Advice | Both of my kids are addicted to screens. What should I do?

Q: How do I manage screen time for kids? Both of my sons, ages 12 and 9, LOVE (read: are addicted to) screens. My older child often connects with his friends by playing games online. I encourage him to go for bike rides, see movies or do anything in person, but he says his friends are either unavailable, too far away or prefer to play online. As a result, I’ve let him have more screen time than I probably should.

His younger brother also enjoys screens and keeps count of how long each child gets to use each one. Because his older brother often gets more time, he’s constantly complaining and/or storming off. They are both dysregulated when screen time is over and often start bickering. I’ve thought about eliminating screens completely, but that feels unfair to my older son. Help!

A: Welcome to parenting in 2024. Tech and parenting are brutal; there’s no way around it and I feel for you. You will buy a hundred books to figure out how to manage it, but the reality is that managing your children’s tech use is difficult.

There was a time when “no tech” was an option for many families, but those times are gone (in no small part due to the pandemic). Even elementary school students are expected to use laptops for homework and communication, and kids’ social lives are even more tied up in texting, video games and social media. And your older son isn’t wrong, his friends probably aren’t around. Children aren’t just roaming the streets anymore; they are in practices and after-school activities and yes, online.

So between our culture, the addictive nature of screens and how tiring it is to monitor the ever-changing tech, of course your children use screens too much. What are you supposed to do about it? To begin, the rules are going to be different for each child, and that’s that. Being “fair” in a family doesn’t mean that everyone gets everything equally; it’s developmentally inappropriate.

The best way to handle these differences is to decide, as a parent, what your boundaries are. If you have a partner, call a meeting and start chatting about what you want for your family. Where does tech contribute to fun and connection? Where does it result in meltdowns, arguments and disconnection? How do you want your children to use screens? What are appropriate boundaries, given their age and maturity?

Once you have the boundaries more clearly established, you can write down your “never” or “rarely” list ahead of time to share with your sons. Things like, “charging devices in bedrooms” or “being on social media before 13” or “gaming past 8 p.m.,” etc. It’s in your best interest to not have too many “never’s.” It will shut down communication if you have a long list of what you won’t allow, so be specific and firm.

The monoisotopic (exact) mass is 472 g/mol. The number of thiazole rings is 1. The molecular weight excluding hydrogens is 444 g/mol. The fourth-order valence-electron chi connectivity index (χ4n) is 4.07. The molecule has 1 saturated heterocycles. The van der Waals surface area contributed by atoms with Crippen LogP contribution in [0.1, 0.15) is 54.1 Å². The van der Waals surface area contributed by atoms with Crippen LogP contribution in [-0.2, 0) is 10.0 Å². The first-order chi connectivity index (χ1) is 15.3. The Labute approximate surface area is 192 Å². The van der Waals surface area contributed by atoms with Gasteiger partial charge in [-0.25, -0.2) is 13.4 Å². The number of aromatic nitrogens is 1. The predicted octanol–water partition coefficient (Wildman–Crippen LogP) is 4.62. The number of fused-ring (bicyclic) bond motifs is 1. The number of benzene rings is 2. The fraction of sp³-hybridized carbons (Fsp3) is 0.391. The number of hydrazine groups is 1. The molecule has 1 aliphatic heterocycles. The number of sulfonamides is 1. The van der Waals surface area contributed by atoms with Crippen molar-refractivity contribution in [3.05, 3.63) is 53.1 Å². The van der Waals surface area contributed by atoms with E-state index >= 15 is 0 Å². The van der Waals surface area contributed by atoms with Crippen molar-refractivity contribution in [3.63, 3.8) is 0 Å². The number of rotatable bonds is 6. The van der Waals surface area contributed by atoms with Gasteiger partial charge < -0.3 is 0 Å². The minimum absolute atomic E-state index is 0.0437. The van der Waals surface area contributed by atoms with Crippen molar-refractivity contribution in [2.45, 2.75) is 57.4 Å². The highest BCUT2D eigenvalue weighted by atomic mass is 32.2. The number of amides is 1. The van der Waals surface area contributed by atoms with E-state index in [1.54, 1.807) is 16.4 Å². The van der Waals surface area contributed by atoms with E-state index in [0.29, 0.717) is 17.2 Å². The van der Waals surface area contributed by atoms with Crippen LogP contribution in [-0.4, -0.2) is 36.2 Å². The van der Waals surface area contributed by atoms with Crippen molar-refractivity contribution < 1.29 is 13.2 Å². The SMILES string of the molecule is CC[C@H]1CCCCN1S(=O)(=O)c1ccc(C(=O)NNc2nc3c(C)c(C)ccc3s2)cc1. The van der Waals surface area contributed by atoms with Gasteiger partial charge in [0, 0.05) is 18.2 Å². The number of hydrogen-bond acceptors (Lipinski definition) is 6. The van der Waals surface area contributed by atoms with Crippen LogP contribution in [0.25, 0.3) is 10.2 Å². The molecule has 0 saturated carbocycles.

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Next, create rules for the 12-year-old and rules for the 9-year-old. You can call a meeting with both children or one at a time to discuss them. If you want them to be the same, great, but you can also keep saying, “When you are 12, you get to game more … just like when your brother is older, he gets more freedom!” You can explain that it isn’t developmentally appropriate for both children to have the same rules, and you can promise that your 9-year-old will get the access as he gets older. He will probably push against these rules, no matter how rational. It is best to see the creation of these rules as a series: Monday night you figure out gaming, Wednesday night you figure out YouTube and so on. Tackling all the rules in one meeting may prove to be too much.

Be prepared for eye-rolls, pushback and to create some consequences. If everyone has agreed to “gaming after homework,” but the homework isn’t getting done, be ready to let the child know that the console or laptop will be taken away. This will be met with horrible meltdowns (at worst) or excuses (at best), so being firm and friendly is the way forward. Don’t take the fits personally; it’s their brain getting used to boundaries. It takes time and it’s rarely pretty.

I also think it is important to focus on the fun of gaming, and how you can bring more of your kids’ friends into it. Is there a way you can host gaming get-togethers? Buy all the snacks and invite the kids over to spend some time together. This way, you can monitor the trash talking, meet their friends and then have them do something else that is in the natural world (shoot hoops, walk to a CVS for candy, make food, etc.) When you are meeting with your kids about the tech rules, get some ideas around gaming parties and what could be fun; your children are the best source of ideas here.

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Finally, get into the gaming and the screens with your children. The more enthusiastic and interested you are, the less conflict there will be. Children are more cooperative with an adult when they feel the adult is excited and invested in what they love. The gaming or videos may not be your thing, but you can fake it for an hour a week. And, don’t forget, joy is contagious! Your child will relish explaining a complex game to you, and seeing their joy will resonate in your heart.

Discussions of screen use will continue until they leave the house. It is the exhausting reality of parenting today, but if you embrace tech as a tool of connection and fun, it’s more likely that you can teach them how to use it safely. Good luck.